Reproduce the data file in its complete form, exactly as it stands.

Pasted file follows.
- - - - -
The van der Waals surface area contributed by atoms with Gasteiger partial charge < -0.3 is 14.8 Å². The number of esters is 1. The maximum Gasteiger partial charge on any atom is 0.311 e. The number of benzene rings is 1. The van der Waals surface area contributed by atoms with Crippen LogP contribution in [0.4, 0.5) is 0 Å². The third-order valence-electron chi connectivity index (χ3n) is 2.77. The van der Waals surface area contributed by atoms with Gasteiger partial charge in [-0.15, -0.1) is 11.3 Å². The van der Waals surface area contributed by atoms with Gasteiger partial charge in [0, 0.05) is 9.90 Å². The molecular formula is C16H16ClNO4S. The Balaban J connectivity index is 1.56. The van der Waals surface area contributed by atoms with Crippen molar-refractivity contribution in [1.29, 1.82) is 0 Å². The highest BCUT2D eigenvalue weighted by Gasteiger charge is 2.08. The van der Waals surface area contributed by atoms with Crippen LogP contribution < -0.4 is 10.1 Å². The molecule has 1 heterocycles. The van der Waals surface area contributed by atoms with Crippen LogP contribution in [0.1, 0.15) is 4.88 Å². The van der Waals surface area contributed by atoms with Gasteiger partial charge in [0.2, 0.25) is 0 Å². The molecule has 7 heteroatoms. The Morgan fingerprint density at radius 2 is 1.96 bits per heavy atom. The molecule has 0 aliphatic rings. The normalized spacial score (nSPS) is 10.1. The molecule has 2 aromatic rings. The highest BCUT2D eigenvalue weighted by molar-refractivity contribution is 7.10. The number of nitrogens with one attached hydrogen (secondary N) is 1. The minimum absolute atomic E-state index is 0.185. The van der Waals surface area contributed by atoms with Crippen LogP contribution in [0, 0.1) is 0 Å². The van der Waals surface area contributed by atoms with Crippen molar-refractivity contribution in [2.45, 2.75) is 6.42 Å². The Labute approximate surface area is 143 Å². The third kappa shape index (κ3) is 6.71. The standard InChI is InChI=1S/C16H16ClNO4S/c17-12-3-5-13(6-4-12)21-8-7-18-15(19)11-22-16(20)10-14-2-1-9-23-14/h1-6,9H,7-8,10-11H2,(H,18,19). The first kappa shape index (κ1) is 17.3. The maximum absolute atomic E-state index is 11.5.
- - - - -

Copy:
The van der Waals surface area contributed by atoms with Gasteiger partial charge < -0.3 is 14.8 Å². The number of esters is 1. The maximum Gasteiger partial charge on any atom is 0.311 e. The number of benzene rings is 1. The van der Waals surface area contributed by atoms with Crippen LogP contribution in [0.4, 0.5) is 0 Å². The third-order valence-electron chi connectivity index (χ3n) is 2.77. The van der Waals surface area contributed by atoms with Gasteiger partial charge in [-0.15, -0.1) is 11.3 Å². The van der Waals surface area contributed by atoms with Gasteiger partial charge in [0, 0.05) is 9.90 Å². The molecular formula is C16H16ClNO4S. The Balaban J connectivity index is 1.56. The van der Waals surface area contributed by atoms with Crippen molar-refractivity contribution in [1.29, 1.82) is 0 Å². The highest BCUT2D eigenvalue weighted by Gasteiger charge is 2.08. The van der Waals surface area contributed by atoms with Crippen LogP contribution < -0.4 is 10.1 Å². The molecule has 1 heterocycles. The van der Waals surface area contributed by atoms with Crippen LogP contribution in [0.1, 0.15) is 4.88 Å². The van der Waals surface area contributed by atoms with Gasteiger partial charge in [0.2, 0.25) is 0 Å². The molecule has 7 heteroatoms. The Morgan fingerprint density at radius 2 is 1.96 bits per heavy atom. The molecule has 0 aliphatic rings. The normalized spacial score (nSPS) is 10.1. The molecule has 2 aromatic rings. The highest BCUT2D eigenvalue weighted by molar-refractivity contribution is 7.10. The number of nitrogens with one attached hydrogen (secondary N) is 1. The minimum absolute atomic E-state index is 0.185. The van der Waals surface area contributed by atoms with Crippen LogP contribution in [0, 0.1) is 0 Å². The van der Waals surface area contributed by atoms with Crippen molar-refractivity contribution in [2.45, 2.75) is 6.42 Å². The Labute approximate surface area is 143 Å². The third kappa shape index (κ3) is 6.71. The standard InChI is InChI=1S/C16H16ClNO4S/c17-12-3-5-13(6-4-12)21-8-7-18-15(19)11-22-16(20)10-14-2-1-9-23-14/h1-6,9H,7-8,10-11H2,(H,18,19). The first kappa shape index (κ1) is 17.3. The maximum absolute atomic E-state index is 11.5.